There was a time when Easter brought a welcome break from the long, cold winter term.
But not any longer, it seems. While many pupils will still be jetting off abroad with their parents, tens of thousands of pupils and their teachers will be back in the classroom. Instead of enjoying the first days of spring relaxing, they will be revising for exams or taking part in booster classes in preparation for tests.
At the same time, politically-active teachers will be debating the latest issues in conference halls as three of the four classroom unions hold their annual conferences over Easter, as do some subject organisations, including the Geographical Association and the Association for Language Learning.
Schools in virtually every local authority in the country are organising events aimed at improving their performances in league tables, or just giving children something to do.
The National Academy for Gifted and Talented Youth has organised more than 20 activities for hundreds of the most able children. These range from masterclasses on Chaucer to supplementary key stage 3 maths sessions.
Among those taking part were a group of 11 to 13-year-olds who went on a day-long course at Dudley zoo, in the West Midlands, to look at insects, snakes and lemurs as part of a study of Madagascar, its habitat and animals.
A spokeswoman for the academy said: "This is learning for fun and it gives these children a chance to do things they would not have a chance to experience in school. There is also a social aspect in bringing together a large group of children with similar abilities, rather than them just being part of a small group in their school."
But Rajeeb Day, founder and chairman of the English Secondary Students Association, said pupils needed a break from schoolwork.
"For many students, Easter is the last time they can have some fun before they have to start serious revision for GCSEs and A-levels," he said.
"Holiday-time classes are fine as long as pupils are not compelled to take part in them, and it is a decision they make for themselves."
Dr Richard Woolfson, a child psychologist, agrees. "A work-life balance is as important for children as it is for adults," he said. "If children are forced kicking and screaming to a holiday class, they won't co-operate.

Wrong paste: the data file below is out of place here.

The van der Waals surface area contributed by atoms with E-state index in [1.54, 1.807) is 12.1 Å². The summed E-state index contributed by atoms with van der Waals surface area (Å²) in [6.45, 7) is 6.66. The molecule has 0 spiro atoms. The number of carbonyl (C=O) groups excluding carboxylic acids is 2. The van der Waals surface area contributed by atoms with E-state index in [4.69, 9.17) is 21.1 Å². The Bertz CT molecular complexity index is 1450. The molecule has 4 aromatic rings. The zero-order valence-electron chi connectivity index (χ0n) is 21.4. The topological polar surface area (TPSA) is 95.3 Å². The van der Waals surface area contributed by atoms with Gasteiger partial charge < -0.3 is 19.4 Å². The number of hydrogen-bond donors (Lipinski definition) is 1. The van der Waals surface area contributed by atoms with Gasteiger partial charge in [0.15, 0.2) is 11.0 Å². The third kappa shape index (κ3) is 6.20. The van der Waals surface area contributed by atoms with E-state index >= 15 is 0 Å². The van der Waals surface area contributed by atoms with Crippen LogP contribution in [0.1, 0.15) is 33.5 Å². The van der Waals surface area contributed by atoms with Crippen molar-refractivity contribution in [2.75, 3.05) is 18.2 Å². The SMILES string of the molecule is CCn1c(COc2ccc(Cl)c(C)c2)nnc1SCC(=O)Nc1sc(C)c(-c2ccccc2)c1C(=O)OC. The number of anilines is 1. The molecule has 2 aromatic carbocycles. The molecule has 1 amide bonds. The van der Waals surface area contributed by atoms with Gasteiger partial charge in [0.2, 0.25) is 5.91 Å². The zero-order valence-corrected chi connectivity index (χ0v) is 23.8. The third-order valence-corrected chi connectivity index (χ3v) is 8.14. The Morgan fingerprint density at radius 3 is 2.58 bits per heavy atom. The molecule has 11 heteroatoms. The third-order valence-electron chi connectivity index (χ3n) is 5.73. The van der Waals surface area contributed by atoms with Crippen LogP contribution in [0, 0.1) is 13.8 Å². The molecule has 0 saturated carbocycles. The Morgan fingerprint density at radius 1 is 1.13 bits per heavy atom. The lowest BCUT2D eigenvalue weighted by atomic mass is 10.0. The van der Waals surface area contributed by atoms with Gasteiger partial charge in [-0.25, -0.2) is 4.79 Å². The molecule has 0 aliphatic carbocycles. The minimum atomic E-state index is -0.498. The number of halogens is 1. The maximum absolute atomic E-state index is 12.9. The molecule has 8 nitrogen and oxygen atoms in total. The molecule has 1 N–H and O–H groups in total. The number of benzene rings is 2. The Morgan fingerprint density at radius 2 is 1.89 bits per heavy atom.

However, if the activity is planned with them, it can be vital in raising confidence and knowledge in the build-up to examinations."
In Durham county, 300 teenagers volunteered for a three-day intensive course called the High 5s Challenge at Durham university's Van Mildert college.
The 16-year-olds, all borderline GCSE students, took part in day-time revision in English, maths, science, geography and foreign languages, and in supervised private study sessions in the evenings.
Chris Carling, from Durham county council's study support unit, said the courses offered specialised help to push them from grade D to C or higher, and that experience had shown that the courses work.
"It's not all hard work," he said. "There's plenty of time each evening for fun and socialising. We've found in the past that well over 95 per cent of those attending go on to further education college or sixth-form, and about 70 per cent get a grade C or better in the subjects they study."
In Oldham, 270 pupils were taking part in activities under the Aim Higher and gifted and talented programmes. These include promoting vocational courses in FE to teenagers who are about to take their GCSEs, to music workshops for KS3 pupils and four-day sports academies for pupils in Years 7 and 8.
Eight girls from Ringwood school, in Hampshire, spent last week on the water trying to gain qualifications in canal boat management and food hygiene as part of an Easter adventure activity. The 13 to 15-year-olds travelled from Braunstone, in Northamptonshire, to Warwick.
David Lambert, chief executive of the Geographical Association, which is expecting 650 teachers to attend its conference next week, said Easter was the last chance to stage activities before the climax of the academic year, the examination season.
He said: "While some heads regard these conferences as important and part of a teacher's professional development, others don't value them at all. So we have to try to please everyone, and this time of year has become traditional and seems to suit people best."
John Dunford, general secretary of the Association of School and College Leaders, said: "It never used to be like this, and it is indicative of the times.
"There's nothing wrong with young people having intellectual pursuits, and the gifted and talented programme is a separate issue in that respect. But booster and revision classes during holiday time just show how much pressure schools are under to make sure their pupils succeed."